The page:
There are so many programmes that I loved and awaited the next installment eagerly, only to be disappointed at the last minute. Coupling, Teachers and Green Wing are perfect examples of this. I will never understand why Coupling carried on when one of the main cast members left and likewise, Teachers, when every single member of the original cast departed. Green Wing was the most upsetting; the first series captured me in the summer break from uni and I was so excited about the second series. Until it broadcast that is. It was as though a group of writers watched the first series and attempted to imitate it; it still had the same quirky characters and sketch style episodes, but the everyone started acting hugely out of character and it all seemed a little tired. If series one of Green Wing was a stand alone thing, it would be the pride of my DVD collection. I would think it was one of the best things since, well, sliced bread. But despite it being one of the most watched DVDs on my shelf, it is now tainted by its older brothers sat next to it. Series two tries very hard to recapture what made the first series so groundbreaking; but it is so obvious that they are trying hard – the visual gags, fast forwards and fast editing style are all still there, the jokes are as thick and fast as before. Some scenes are so much funnier than any in the first series, but it doesn’t work this time, there is a real feeling that it is contrived and forced. What really switched me off was the constant ups and downs between Caroline and Mac; it was a lovely storyline, but will-they won’t-they was fairly tired at the end of the first series, but here, no episode is complete without an absurd twist in their tale. The writers seemed to keep wanting to push the tired joints of Green Wing to keep it bending and turning mad until it was near exhaustion.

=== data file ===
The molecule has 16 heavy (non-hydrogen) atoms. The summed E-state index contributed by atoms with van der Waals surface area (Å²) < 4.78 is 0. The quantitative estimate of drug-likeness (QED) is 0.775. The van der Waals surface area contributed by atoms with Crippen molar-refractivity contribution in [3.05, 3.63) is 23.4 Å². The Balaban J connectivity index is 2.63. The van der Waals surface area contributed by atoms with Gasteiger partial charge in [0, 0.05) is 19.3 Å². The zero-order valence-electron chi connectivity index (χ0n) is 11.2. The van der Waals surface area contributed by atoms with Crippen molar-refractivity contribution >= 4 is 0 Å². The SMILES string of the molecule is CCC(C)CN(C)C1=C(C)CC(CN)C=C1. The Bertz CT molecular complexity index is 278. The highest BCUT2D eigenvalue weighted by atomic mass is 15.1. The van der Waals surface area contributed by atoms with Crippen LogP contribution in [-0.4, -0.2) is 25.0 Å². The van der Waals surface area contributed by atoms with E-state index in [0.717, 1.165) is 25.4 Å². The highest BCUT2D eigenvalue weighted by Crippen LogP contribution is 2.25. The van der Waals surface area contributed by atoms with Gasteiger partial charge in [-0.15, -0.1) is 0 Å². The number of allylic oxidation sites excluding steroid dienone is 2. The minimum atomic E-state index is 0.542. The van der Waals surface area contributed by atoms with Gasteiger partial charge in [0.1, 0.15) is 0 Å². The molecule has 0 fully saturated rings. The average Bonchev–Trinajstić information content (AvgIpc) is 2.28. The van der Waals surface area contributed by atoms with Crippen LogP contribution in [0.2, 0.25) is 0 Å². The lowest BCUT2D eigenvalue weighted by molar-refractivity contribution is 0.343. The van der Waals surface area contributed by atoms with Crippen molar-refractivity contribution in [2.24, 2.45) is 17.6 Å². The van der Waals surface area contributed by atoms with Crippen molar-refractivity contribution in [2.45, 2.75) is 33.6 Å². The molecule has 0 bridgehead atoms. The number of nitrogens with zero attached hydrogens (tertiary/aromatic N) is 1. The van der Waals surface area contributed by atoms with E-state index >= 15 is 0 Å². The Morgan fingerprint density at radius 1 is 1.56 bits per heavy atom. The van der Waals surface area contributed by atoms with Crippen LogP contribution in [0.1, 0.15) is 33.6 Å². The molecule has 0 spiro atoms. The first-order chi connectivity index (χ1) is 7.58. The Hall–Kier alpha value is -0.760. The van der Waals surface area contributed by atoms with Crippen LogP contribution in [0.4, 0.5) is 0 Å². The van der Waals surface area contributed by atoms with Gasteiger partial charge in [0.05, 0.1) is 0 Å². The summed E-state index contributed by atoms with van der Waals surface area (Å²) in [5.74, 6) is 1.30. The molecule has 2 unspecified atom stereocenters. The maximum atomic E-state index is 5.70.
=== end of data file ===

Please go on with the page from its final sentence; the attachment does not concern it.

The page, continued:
I said that the creators of Spaced were incredibly passionate about their project and therefore, did not want it to fail. If this is the case, then can we suppose that the team behind Green Wing were not as passionate or caring? Now, I cannot say that as it is entirely unfair on the team behind any programme, but it does lead me to think about the never ending contradiction between creativity and money. Presumably a lot of programmes get dragged on past their death because they bring money in, and without wanting to sound like a hippy, I wish we could see these comedic masterpieces as art and not kill them by overplaying them. It’s a fine line between success and overkill, but I just wish people would respect it a little more. Of course, some programmes are knackered before they get dragged up to the start line; Big Top and the Life of Riley spring to mind and the writer inside me (let’s not go there) is crying, wanting to know what they have done to deserve a BBC1 primetime spot when they are quite clearly, absolute drivel of the highest order. However, I can’t talk about these monstrosities because they never started with any promise or frienzied excitement, not like Spaced or Green Wing, they just started as they mean to go on. What can I take away from all this? Well, I suppose I can be happy in the knowledge that I can put Spaced on and not have to dread watching the final episodes or just pretend that only one series was made. I’m pretty sure this will have come across throughout this blog, but yes, I am a bit of a geek and I take these things far too seriously. (I’m just saying what you are all thinking!)